The exponential deployment of connected objects statistically increases the occurrence of attacks. “40% of so-called smart buildings were attacked in the first half of the year,” he said. “’Simple’ infrastructure protection is no longer sufficient. In the future, the risks of damage are increasingly significant for citizens, as all systems are increasingly interconnected, including in-between cities. We must all ask ourselves if we are ready for the future.

Luxembourg, the right place

The examples cited below by Dr. -Ing. Marcus Völp, Research Scientist CritiX at the Interdisciplinary Centre for Security, Reliability and Trust (SnT) of the University of Luxembourg, perfectly illustrated this point: taking control of connected vehicles from a simple laptop; hacking into health equipment; accessing billions of medical data from private patients… “In recent years, we have seen a greater sophistication of attacks while, at the same time, the level of knowledge required to develop such attacks has decreased,” noted Mr Völp. “It is very easy to acquire tools and software on the Darknet.”

In the face of this increase in threats, the usual “best practices” are no longer sufficient.

“Being able to go beyond these ‘best practices’ is a strong argument. Luxembourg is the right place for this, at the right time: the country is sufficiently agile and flexible and has strong support for academic research and technology transfer.”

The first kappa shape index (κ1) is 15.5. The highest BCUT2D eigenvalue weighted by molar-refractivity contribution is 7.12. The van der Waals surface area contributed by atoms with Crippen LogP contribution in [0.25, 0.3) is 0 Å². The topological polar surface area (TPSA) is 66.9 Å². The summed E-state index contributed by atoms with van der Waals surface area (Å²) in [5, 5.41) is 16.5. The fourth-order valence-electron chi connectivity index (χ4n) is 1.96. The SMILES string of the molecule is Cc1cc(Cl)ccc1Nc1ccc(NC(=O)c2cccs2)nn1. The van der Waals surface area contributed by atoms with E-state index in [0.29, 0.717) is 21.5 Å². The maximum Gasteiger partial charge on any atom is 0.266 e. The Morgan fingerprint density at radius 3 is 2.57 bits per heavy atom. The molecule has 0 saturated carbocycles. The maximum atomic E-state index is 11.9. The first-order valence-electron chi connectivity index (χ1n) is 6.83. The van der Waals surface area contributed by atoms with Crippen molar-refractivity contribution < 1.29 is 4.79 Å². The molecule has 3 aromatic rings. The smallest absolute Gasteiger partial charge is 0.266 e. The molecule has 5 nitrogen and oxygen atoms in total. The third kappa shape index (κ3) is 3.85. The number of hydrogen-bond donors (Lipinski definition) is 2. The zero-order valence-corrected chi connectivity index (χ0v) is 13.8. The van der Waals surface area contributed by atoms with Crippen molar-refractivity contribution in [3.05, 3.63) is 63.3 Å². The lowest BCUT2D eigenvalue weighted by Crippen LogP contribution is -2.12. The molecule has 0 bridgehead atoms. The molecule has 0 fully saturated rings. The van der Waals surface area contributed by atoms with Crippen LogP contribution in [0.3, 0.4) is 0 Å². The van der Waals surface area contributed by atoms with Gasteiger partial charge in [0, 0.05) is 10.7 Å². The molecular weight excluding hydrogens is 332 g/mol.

Integrating the human being

It must be said that the subject matter is particularly rich in terms of how to approach it, as evidenced by some data presented by Jurgen De Wever, Strategy Manager at Siemens Digital Industries Belux. “90% of successful attacks were based on vulnerabilities for which a patch had already been released. And 34% of companies with automation and process control systems have been attacked more than twice in 12 months.” He also indicates that 44% of the companies attacked are unable to identify the source of the incident. In 2015, the average time taken by a company to identify an attack was 205 days. “Clearly enough time to go bankrupt,” Mr De Wever ironically said.

While the trend of increased digitisation is developing, industry is still partially spared by the phenomenon, as many processes are still manual. “But the challenge is clearly to be able to integrate all aspects of the issue, including both the requirements of IT security and those of operational technology security.”

The other challenge is to adopt the right approach: “The greatest risk comes not from the outside, but from the inside,” says Mr De Wever. “This aspect must clearly be kept in mind regardless of the approach: the way in which these new technologies are used also influences the cybersecurity strategy to be pursued.”

A competitive advantage

This “human” dimension was also highlighted during two small round tables that completed the programme of this morning, which was rich in information and exchanges.

“The interest of such a cross-sectoral event is indeed to show that this topic is not only reserved for technology specialists, but directly concerns all levels of company management,” explains Jean-Paul Hengen, manager of the Luxembourg ICT Cluster. “Building cybersecurity infrastructures should not be seen as a cost, but as a competitive advantage. That is how the Luxembourg government sees cybersecurity.”

Pictures : Luxinnovation / Marie De Decker